Dubai: Gulf News is the most read newspaper in the country, according to the fourth Arab Media Outlook (2011-2015) launched on Monday by the Dubai Press Club.
With a share of 48 per cent, Gulf News exceeded the Arabic leading daily Al Khaleej, which came second with 39.3 per cent and Emarat Al Youm, 31.9 per cent, while Gulf News.com came on top of the most visited news websites in the UAE with a share of 19 per cent, beating such brands as Times of India, Al Jazeera and Google News and Yahoo Maktoob.
Launching the report, Maryam Bin Fahad, Executive Director of Dubai Press Club, said recent events in the Arab world have generated a relatively positive impact on the regional media, raising the bar on the quality of news reporting, accelerating the engagement with digital platforms and firmly placing the region on the strategic map of global media houses.
Bin Fahad added: "In several markets directly affected by the political uprisings, the structure of the media industry is virtually being overhauled with a significant break from the past. However, the pace of media reform in these markets is likely to be gradual with the pressing economic and political issues being taken up as immediate priorities."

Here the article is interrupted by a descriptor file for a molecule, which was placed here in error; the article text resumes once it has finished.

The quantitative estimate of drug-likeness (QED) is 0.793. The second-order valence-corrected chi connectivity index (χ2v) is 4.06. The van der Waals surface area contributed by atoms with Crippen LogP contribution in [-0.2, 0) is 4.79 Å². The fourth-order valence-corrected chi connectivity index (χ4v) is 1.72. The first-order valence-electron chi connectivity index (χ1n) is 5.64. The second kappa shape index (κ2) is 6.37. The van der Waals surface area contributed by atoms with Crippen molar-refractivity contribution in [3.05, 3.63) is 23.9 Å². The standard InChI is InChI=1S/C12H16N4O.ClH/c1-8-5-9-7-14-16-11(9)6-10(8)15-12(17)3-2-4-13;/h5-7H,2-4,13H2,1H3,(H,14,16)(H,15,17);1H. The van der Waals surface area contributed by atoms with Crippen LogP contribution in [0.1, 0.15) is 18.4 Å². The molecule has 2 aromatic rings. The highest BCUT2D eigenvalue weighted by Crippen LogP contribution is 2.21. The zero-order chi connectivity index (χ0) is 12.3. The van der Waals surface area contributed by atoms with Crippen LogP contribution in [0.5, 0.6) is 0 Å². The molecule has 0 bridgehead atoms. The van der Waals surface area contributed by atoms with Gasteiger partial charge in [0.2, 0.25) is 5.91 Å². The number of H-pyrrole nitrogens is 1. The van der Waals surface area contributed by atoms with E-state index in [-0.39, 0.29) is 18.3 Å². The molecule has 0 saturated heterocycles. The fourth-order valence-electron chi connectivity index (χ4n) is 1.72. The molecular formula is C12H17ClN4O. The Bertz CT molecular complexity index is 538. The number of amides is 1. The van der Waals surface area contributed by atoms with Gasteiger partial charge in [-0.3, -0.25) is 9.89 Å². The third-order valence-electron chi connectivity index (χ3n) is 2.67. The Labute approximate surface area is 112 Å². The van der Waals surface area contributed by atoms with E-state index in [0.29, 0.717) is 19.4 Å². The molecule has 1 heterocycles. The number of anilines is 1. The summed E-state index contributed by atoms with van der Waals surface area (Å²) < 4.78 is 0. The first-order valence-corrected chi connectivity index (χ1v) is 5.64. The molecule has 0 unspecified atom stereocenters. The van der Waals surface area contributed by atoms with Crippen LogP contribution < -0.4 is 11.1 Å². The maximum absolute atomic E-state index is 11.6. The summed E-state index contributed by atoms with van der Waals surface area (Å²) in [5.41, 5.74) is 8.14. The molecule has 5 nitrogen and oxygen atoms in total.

Themed "Arab Media: Exposure and Transition", the report highlights the changing media landscape, shifts in consumption patterns, and revenue forecasts from the advertising, print copy circulation, online and Pay TV segments up to 2015.
More than 140 stakeholders associated with the print, television, online, radio, and cinema platforms, in addition to advertising agencies from across 17 markets in the Arab world, have shared their perspectives in the current AMO report.
The study also expands the geographic coverage of the previous editions to include two new markets, Iraq and Libya, both of which have seen dynamic shifts in the media industry over the past year. International and regional case studies substantiate the facts presented in the report, providing insights into the trends shaping the industry and bench marking the sector's evolution in the Arab world against mature markets.